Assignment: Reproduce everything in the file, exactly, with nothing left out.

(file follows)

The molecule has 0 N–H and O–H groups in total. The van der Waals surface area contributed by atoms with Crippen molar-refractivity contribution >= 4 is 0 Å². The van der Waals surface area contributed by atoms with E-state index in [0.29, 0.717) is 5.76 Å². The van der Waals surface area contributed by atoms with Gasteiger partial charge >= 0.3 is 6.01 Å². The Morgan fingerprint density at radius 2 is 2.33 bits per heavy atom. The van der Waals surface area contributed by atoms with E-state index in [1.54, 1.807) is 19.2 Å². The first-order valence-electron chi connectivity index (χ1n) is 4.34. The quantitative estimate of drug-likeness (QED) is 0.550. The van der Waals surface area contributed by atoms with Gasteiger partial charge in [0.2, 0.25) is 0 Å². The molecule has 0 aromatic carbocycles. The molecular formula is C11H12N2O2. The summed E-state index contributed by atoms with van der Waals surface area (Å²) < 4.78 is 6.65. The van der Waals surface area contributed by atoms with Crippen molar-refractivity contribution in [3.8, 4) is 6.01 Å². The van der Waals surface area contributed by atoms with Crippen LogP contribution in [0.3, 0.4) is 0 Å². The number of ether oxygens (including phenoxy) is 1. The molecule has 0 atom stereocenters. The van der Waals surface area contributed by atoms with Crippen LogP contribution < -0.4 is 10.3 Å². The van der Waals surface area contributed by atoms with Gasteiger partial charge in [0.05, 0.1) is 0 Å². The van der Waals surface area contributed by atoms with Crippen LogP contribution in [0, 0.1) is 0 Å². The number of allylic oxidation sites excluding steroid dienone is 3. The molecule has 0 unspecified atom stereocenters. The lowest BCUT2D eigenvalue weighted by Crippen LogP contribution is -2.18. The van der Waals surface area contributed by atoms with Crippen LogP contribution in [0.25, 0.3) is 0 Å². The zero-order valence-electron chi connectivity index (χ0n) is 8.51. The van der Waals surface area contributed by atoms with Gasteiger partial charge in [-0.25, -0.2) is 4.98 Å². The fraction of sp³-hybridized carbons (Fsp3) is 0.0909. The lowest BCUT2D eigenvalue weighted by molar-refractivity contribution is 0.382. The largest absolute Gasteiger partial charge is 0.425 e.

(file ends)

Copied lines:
The molecule has 0 N–H and O–H groups in total. The van der Waals surface area contributed by atoms with Crippen molar-refractivity contribution >= 4 is 0 Å². The van der Waals surface area contributed by atoms with E-state index in [0.29, 0.717) is 5.76 Å². The van der Waals surface area contributed by atoms with Gasteiger partial charge >= 0.3 is 6.01 Å². The Morgan fingerprint density at radius 2 is 2.33 bits per heavy atom. The van der Waals surface area contributed by atoms with E-state index in [1.54, 1.807) is 19.2 Å². The first-order valence-electron chi connectivity index (χ1n) is 4.34. The quantitative estimate of drug-likeness (QED) is 0.550. The van der Waals surface area contributed by atoms with Gasteiger partial charge in [0.2, 0.25) is 0 Å². The molecule has 0 aromatic carbocycles. The molecular formula is C11H12N2O2. The summed E-state index contributed by atoms with van der Waals surface area (Å²) < 4.78 is 6.65. The van der Waals surface area contributed by atoms with Crippen molar-refractivity contribution in [3.8, 4) is 6.01 Å². The van der Waals surface area contributed by atoms with Crippen LogP contribution in [0.3, 0.4) is 0 Å². The number of ether oxygens (including phenoxy) is 1. The molecule has 0 atom stereocenters. The van der Waals surface area contributed by atoms with Crippen LogP contribution < -0.4 is 10.3 Å². The van der Waals surface area contributed by atoms with Gasteiger partial charge in [0.05, 0.1) is 0 Å². The van der Waals surface area contributed by atoms with Crippen LogP contribution in [0, 0.1) is 0 Å². The number of allylic oxidation sites excluding steroid dienone is 3. The molecule has 0 unspecified atom stereocenters. The lowest BCUT2D eigenvalue weighted by Crippen LogP contribution is -2.18. The van der Waals surface area contributed by atoms with Crippen LogP contribution in [0.25, 0.3) is 0 Å². The zero-order valence-electron chi connectivity index (χ0n) is 8.51. The van der Waals surface area contributed by atoms with Gasteiger partial charge in [-0.25, -0.2) is 4.98 Å². The fraction of sp³-hybridized carbons (Fsp3) is 0.0909. The lowest BCUT2D eigenvalue weighted by molar-refractivity contribution is 0.382. The largest absolute Gasteiger partial charge is 0.425 e.